For six months, both Virginia Beach and the Navy refused to pay $186,000 in fines. Then, earlier this month, those fines were excused by an independent city appeals board set up to arbitrate water disputes. Outraged Norfolk officials are calling for an investigation of the decision, and other water users who already have paid fines are demanding rebates.
"It's been a headache," said Kemper, who is leaving his job this month after nine years with the city-owned utility. "I won't miss the irate phone calls."
The water problems in Norfolk elicit little sympathy from C. M. Moyer, Manassas city manager. Before taking the job in Manassas in 1973, Moyer held the same position for five years in Suffolk, a city that bought its water from Portsmouth. Like Norfolk, Portsmouth is a Tidewater water baron that lately has fallen on drier times.
"Now that Portsmouth and Norfolk are experiencing difficulties, they want to go out and get more water from the areas they've been gouging," said Moyer. "They have never over the years been known for their charity, and that's created some animosities down there."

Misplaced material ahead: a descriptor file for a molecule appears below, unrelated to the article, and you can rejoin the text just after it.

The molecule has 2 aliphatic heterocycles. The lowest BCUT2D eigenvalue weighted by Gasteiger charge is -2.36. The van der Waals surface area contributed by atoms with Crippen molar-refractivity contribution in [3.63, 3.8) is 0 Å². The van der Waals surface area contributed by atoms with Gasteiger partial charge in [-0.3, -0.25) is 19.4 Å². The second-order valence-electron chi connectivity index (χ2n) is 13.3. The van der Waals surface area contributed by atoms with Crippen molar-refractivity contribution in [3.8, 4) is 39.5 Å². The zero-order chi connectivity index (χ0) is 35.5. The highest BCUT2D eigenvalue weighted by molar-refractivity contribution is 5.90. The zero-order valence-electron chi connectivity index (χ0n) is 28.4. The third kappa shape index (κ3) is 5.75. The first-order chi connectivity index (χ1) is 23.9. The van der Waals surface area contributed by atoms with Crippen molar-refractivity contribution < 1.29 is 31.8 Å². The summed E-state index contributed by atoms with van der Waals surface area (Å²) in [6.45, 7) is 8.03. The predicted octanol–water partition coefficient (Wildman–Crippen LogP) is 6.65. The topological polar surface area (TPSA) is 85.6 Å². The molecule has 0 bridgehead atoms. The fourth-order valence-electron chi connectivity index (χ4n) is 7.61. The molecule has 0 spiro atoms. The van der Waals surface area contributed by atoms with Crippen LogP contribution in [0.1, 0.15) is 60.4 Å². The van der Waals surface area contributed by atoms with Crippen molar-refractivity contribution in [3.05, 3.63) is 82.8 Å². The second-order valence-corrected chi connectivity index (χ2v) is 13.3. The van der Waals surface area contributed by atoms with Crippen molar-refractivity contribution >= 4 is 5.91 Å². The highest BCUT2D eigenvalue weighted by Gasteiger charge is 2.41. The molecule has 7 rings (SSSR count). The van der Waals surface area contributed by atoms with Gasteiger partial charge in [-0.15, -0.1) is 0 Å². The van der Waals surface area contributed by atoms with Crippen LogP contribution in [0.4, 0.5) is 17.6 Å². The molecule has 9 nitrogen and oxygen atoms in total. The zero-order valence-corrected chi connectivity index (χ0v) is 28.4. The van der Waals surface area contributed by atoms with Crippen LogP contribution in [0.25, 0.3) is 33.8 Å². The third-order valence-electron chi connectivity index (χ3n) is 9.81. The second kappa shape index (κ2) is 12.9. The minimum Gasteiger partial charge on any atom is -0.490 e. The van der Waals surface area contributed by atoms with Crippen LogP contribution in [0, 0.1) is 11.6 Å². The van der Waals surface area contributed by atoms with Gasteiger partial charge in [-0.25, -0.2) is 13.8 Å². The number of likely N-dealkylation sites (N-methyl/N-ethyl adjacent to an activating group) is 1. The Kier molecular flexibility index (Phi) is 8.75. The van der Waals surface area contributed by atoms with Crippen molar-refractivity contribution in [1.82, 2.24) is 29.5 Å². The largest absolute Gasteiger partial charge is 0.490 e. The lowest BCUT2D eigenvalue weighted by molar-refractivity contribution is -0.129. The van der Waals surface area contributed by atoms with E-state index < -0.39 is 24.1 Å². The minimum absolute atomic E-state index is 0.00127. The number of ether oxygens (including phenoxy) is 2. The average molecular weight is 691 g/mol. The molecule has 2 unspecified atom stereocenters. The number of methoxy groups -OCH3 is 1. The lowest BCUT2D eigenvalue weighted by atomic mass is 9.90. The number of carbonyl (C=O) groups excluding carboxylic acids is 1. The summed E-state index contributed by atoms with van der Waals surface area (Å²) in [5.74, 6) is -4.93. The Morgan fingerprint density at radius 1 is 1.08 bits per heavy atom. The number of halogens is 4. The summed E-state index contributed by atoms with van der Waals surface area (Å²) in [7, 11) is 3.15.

Moyer can afford to be frank. Manassas has one of the largest to its size. Fairfax County, for example, serves 600,000 people with an 11 billion-gallon reservoir at Occoquan. Manassas serves only 4,500 people from a resevoir that holds 5.7 billion gallons.
"I wouldn't exactly characterize us as being like an Arab oil sheikdom," said Moyer, "but I think the people of this area are assured of water from now on."
During last summer's drought, Manassas and Falls Church, another small city with a proportionately immense water system, won friends by supplying needed water to areas such as Fairfax County. The groundwork for that cooperation was laid two years ago when 11 Northern Virginia jurisdictions signed a regional agreement to be, as one local official joked, "water buddies."